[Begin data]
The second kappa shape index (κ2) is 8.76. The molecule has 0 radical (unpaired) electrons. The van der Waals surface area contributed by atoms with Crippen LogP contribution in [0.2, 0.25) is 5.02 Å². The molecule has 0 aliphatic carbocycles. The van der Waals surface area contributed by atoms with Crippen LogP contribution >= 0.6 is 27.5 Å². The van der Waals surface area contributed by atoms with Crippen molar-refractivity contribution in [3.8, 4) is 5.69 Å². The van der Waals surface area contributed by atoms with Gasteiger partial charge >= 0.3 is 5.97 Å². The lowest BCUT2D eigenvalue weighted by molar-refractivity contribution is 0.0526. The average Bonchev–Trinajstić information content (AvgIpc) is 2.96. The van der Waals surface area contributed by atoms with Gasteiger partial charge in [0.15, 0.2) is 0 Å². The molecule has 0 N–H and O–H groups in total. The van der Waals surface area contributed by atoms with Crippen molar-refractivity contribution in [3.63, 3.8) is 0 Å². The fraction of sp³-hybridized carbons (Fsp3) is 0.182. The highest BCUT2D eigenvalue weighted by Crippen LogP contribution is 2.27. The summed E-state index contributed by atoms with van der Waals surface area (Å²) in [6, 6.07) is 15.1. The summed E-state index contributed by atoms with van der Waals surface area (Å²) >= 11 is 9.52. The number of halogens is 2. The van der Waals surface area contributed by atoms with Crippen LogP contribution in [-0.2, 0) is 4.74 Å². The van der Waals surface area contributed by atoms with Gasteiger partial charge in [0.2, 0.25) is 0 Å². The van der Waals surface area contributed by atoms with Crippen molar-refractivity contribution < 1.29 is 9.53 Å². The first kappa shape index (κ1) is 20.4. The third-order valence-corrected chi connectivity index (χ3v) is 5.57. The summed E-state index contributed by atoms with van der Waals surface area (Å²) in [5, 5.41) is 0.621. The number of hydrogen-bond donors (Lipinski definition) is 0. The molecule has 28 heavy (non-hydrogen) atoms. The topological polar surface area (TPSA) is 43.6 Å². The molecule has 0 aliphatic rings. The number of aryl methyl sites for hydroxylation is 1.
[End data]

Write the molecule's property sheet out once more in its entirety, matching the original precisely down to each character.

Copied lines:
The second kappa shape index (κ2) is 8.76. The molecule has 0 radical (unpaired) electrons. The van der Waals surface area contributed by atoms with Crippen LogP contribution in [0.2, 0.25) is 5.02 Å². The molecule has 0 aliphatic carbocycles. The van der Waals surface area contributed by atoms with Crippen LogP contribution >= 0.6 is 27.5 Å². The van der Waals surface area contributed by atoms with Crippen molar-refractivity contribution in [3.8, 4) is 5.69 Å². The van der Waals surface area contributed by atoms with Gasteiger partial charge >= 0.3 is 5.97 Å². The lowest BCUT2D eigenvalue weighted by molar-refractivity contribution is 0.0526. The average Bonchev–Trinajstić information content (AvgIpc) is 2.96. The van der Waals surface area contributed by atoms with Gasteiger partial charge in [0.15, 0.2) is 0 Å². The molecule has 0 N–H and O–H groups in total. The van der Waals surface area contributed by atoms with Crippen molar-refractivity contribution in [3.63, 3.8) is 0 Å². The fraction of sp³-hybridized carbons (Fsp3) is 0.182. The highest BCUT2D eigenvalue weighted by Crippen LogP contribution is 2.27. The summed E-state index contributed by atoms with van der Waals surface area (Å²) in [6, 6.07) is 15.1. The summed E-state index contributed by atoms with van der Waals surface area (Å²) >= 11 is 9.52. The number of halogens is 2. The van der Waals surface area contributed by atoms with Crippen LogP contribution in [-0.2, 0) is 4.74 Å². The van der Waals surface area contributed by atoms with Gasteiger partial charge in [0.2, 0.25) is 0 Å². The van der Waals surface area contributed by atoms with Crippen molar-refractivity contribution < 1.29 is 9.53 Å². The first kappa shape index (κ1) is 20.4. The third-order valence-corrected chi connectivity index (χ3v) is 5.57. The summed E-state index contributed by atoms with van der Waals surface area (Å²) in [5, 5.41) is 0.621. The number of hydrogen-bond donors (Lipinski definition) is 0. The molecule has 28 heavy (non-hydrogen) atoms. The topological polar surface area (TPSA) is 43.6 Å². The molecule has 0 aliphatic rings. The number of aryl methyl sites for hydroxylation is 1.